History: Bessie Smith had just made a hit with St. Louis Blues, but she was still an undiscovered herself. She wouldn't get her break till the 30's when she would burst into the swing era. But Smith would fit more into the blues sound, which was where she ended up landing. She was a hit with her music, and Need A Little Sugar In My Bowl is apart of hits from the time. Her influence has been noted by other blues artists like Billie Holiday.
Vocals: I love Smith's vocals, because not only is she singing, but she is expressing how she feels. She makes it sound like she really feeling the mood of the tune. Of course, with the passion she has this will translate over to listener's who feel the exact same emotions. That may result in feeling very sexy or seductive. That is also what I love about music from this era. It wasn't so distorted through machines or electronics that it looses the rawness of the voice. The voice still has all this emotion and talent in it as if the person is singing because they love it.
Instrumentals: I also love the blues sound of the song. You have the dramatic beat of the instrumental arrangement, and the brass just sounds amazing in the song. I like the way it matches the tone you're already getting from the vocalist and the lyrics as well. It sways and moves with the other elements of the song, so I liked the way it came together to create the vibe that the song does.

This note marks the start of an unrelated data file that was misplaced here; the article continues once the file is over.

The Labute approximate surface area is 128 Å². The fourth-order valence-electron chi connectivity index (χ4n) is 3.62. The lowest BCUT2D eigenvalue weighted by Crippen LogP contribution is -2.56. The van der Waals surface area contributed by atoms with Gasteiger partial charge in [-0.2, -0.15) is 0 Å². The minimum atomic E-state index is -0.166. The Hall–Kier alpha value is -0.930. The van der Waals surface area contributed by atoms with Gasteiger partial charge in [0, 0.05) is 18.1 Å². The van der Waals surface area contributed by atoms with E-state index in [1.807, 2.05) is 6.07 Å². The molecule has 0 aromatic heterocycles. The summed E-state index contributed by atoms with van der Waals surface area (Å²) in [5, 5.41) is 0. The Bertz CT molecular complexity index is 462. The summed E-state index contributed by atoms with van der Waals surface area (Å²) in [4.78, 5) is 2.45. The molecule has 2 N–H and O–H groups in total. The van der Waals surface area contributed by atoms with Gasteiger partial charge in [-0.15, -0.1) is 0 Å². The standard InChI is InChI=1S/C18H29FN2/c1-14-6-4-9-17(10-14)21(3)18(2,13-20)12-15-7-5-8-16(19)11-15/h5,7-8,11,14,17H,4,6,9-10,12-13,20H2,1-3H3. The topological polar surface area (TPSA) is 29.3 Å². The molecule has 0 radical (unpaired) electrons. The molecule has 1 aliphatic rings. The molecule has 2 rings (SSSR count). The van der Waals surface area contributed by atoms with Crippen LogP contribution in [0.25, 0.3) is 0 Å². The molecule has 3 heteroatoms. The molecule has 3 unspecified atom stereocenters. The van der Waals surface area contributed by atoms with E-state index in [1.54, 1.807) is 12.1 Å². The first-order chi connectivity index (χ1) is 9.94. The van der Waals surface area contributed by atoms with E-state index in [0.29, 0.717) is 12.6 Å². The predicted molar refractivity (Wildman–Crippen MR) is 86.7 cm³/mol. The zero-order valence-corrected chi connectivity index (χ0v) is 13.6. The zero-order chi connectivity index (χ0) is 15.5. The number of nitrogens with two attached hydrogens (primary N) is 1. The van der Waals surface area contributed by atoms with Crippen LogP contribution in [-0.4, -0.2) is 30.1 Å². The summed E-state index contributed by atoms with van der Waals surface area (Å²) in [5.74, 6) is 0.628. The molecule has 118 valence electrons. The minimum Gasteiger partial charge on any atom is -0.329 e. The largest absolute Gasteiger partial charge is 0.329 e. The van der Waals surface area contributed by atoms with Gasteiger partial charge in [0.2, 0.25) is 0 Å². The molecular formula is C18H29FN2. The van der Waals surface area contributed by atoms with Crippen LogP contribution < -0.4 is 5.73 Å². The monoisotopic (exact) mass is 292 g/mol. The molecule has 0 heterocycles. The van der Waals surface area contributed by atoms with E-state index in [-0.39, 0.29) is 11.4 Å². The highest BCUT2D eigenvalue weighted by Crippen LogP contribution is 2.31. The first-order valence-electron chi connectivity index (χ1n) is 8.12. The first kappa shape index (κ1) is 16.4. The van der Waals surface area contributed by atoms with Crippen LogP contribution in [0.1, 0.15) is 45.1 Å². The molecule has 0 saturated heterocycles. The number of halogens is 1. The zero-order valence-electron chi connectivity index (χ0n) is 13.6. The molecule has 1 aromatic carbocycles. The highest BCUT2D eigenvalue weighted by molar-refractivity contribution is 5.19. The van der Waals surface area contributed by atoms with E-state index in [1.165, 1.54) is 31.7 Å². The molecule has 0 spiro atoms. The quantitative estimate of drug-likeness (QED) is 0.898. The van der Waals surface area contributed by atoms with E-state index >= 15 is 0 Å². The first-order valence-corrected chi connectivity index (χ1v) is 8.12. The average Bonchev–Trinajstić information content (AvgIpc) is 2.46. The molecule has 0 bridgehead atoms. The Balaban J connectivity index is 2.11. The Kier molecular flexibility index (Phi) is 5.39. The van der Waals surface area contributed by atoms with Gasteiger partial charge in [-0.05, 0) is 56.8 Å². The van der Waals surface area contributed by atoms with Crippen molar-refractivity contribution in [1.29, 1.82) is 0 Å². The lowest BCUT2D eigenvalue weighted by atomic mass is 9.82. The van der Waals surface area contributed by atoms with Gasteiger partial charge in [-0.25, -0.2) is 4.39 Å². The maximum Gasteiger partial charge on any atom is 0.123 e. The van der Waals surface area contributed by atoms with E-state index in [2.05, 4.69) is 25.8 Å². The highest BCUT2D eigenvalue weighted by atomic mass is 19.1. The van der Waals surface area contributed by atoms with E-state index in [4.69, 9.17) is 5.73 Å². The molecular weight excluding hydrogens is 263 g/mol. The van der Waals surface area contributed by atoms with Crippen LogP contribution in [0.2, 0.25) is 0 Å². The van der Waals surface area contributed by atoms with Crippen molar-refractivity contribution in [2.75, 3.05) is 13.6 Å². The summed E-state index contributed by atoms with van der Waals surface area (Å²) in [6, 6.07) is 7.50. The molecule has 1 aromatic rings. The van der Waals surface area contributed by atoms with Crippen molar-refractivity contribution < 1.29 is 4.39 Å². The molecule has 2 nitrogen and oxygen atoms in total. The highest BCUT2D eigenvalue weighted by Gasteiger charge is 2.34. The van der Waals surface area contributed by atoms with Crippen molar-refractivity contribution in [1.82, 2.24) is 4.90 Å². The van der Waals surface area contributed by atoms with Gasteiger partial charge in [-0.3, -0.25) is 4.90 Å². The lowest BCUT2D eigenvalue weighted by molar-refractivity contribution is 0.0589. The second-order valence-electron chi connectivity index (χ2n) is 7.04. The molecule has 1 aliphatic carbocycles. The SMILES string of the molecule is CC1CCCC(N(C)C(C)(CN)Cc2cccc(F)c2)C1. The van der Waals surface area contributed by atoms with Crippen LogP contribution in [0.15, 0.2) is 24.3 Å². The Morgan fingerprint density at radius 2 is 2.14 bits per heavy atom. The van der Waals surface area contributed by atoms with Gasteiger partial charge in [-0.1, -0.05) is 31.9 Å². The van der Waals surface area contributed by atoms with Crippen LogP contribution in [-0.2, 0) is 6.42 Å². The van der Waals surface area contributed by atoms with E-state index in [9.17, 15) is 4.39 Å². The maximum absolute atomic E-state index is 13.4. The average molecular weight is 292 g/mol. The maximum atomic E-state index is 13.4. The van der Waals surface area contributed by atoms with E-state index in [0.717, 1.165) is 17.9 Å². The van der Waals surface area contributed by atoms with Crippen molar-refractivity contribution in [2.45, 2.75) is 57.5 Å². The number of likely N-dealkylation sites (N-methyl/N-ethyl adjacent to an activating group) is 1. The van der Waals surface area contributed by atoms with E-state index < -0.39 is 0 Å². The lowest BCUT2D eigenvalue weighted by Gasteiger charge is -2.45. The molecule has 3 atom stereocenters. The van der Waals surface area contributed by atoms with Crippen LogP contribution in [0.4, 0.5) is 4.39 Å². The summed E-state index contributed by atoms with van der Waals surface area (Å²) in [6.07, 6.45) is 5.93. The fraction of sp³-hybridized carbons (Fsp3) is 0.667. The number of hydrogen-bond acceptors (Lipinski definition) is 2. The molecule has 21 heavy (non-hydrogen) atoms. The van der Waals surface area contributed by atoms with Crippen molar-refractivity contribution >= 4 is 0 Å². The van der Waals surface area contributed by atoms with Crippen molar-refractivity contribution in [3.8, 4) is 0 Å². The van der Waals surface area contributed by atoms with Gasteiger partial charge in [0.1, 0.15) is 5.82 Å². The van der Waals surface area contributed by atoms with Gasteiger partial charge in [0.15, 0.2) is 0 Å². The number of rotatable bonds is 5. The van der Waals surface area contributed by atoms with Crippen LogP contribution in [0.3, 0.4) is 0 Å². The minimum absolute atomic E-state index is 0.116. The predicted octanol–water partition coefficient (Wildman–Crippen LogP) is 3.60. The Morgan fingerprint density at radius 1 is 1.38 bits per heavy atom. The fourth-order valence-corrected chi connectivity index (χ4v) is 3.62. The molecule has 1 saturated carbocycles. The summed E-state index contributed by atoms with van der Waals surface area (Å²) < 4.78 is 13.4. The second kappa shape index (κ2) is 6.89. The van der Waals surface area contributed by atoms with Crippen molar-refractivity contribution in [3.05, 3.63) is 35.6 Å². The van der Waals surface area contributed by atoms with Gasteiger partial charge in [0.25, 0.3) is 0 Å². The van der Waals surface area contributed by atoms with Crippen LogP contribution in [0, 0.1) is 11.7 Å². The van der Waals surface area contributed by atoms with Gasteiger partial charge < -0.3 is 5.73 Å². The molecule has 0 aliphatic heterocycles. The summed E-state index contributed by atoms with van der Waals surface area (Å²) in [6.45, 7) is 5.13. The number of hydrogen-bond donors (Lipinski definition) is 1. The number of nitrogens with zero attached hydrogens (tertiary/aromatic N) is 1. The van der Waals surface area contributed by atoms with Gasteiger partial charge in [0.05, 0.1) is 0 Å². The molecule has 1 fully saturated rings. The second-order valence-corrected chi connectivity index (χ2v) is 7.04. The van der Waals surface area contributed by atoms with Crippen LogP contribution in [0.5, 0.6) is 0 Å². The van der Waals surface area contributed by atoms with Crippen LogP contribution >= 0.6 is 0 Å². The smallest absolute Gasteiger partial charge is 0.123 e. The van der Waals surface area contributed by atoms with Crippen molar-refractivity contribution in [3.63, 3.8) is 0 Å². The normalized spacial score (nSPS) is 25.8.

Lyrics: The lyrics are very sexy and I don't think most people imagine music that is in your face at the time like this one. Of course what the song is about is concealed in food imagery, so you'll never quite know at least upon listening what the song is about if you want to stay naive. I like the way the lyrics are written though, because there is something way more seductive about the imagery that is created instead of being right in your face about what the song is talking about. Music nowadays gets really vulgar and it takes away from it being sexy or whatever.
Bessie Smith is staple music from the 30's if you're looking for music from that era to enjoy. It has a great arrangement of instrumentals and vocals that give the song a cohesive element. The lyrics are also well written and more creative than most anything you'll hear today. It also puts you into the vibe of the time it was written in where things weren't talked about openly, but they did exist.
Rating 9.5 of 10